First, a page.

• The Real Greg says:

                  Well, stupid overreactions lead to stupid overreactions I guess.

                  • Cool Lester Smooth says:

                    I hate Chris Dickerson, but he’s not worse than Ichiro is right now.

                    That’s all I’m saying.

                • vicki says:

                  charter member here. but mostly because i was so pleased with myself for christening him big swinging dickerson. michael lewis, people. liar’s poker.

                  so much better than cdick.

          • MannyGeee says:

            Choo definitely wasn’t an option.

            Schierholtz is massively overrated. Also, non-tendered well after Ichiro was signed, if memory serves.

            Swisher was not going to come back at the price the Yankees were willing to pay, no matter HOW you want to twist it.

            Hunter is the best of the lot, and he seemed to indicate that “Detroit is where he wanted to be the whole time…” That was a true miss, if he had the reported interest.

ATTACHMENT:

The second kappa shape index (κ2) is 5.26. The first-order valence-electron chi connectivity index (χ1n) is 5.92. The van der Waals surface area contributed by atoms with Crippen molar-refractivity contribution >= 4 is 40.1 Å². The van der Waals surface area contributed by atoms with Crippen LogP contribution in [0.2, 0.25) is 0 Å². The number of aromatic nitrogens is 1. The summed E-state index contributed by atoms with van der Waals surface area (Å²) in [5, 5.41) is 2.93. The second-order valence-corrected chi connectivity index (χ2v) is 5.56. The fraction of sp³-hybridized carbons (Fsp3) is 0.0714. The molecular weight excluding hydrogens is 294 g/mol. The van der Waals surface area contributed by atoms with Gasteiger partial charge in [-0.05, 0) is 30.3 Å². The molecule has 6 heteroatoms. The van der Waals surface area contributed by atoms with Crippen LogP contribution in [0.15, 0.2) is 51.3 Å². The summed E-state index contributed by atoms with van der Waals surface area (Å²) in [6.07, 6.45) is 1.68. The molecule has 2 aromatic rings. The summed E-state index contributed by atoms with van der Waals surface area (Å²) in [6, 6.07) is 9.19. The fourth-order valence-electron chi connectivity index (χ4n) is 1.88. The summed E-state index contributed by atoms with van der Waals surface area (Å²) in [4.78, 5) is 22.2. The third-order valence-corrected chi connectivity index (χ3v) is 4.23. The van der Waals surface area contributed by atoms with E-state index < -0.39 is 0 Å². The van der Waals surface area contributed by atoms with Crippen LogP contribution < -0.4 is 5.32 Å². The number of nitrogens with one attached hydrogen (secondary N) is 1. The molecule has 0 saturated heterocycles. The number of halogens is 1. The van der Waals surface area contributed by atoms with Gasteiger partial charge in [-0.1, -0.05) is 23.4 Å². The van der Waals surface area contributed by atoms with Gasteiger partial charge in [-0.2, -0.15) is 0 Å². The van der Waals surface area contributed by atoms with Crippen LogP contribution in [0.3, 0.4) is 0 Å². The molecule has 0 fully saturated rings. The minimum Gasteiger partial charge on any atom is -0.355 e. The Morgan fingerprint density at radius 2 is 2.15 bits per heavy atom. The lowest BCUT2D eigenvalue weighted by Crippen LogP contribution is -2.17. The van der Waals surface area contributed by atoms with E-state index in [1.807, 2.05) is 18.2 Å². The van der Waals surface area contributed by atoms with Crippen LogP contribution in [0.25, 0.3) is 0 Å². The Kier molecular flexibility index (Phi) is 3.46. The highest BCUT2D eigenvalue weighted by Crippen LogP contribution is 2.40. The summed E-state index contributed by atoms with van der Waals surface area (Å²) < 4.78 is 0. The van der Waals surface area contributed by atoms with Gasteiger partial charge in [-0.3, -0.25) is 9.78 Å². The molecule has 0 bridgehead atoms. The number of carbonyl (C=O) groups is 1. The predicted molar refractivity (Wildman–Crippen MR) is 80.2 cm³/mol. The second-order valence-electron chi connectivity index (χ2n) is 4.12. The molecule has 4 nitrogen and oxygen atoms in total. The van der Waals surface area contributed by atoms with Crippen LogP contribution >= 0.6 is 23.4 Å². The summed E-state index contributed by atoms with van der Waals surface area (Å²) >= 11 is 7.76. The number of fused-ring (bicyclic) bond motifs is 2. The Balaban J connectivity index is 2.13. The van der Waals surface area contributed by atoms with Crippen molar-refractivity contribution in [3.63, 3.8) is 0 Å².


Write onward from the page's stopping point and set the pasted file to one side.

Sidenote, how good would this team look right now with Gardner/Granderson/Wells/Hunter as your OF tandem right now?

            • Need Pitching & Hitting (but mostly hitting) says:

              Schierholtz is massively overrated. Also, non-tendered well after Ichiro was signed, if memory serves.
              Agree he’s overrated, but compared to Ichiro, a valid option, especially considering their respective contracts. And Schierholtz signed before Ichiro did.

              Swisher was not going to come back at the price the Yankees were willing to pay, no matter HOW you want to twist it.
              I’m not twisting anything. He was an option. They chose not to use that option, in part because of cost. That they weren’t willing to pay the cost is a choice they made. Just like deciding to give Ichiro 2/13M was a choice they made. They could have made different choices. They didn’t. He was an available option. So was Choo, potentially, if they could have matched up in terms of trade (not sure if they could). That the Yankees weren’t willing to pay the price doesn’t change that they were available options. It just means they decided against those options, for whatever reason.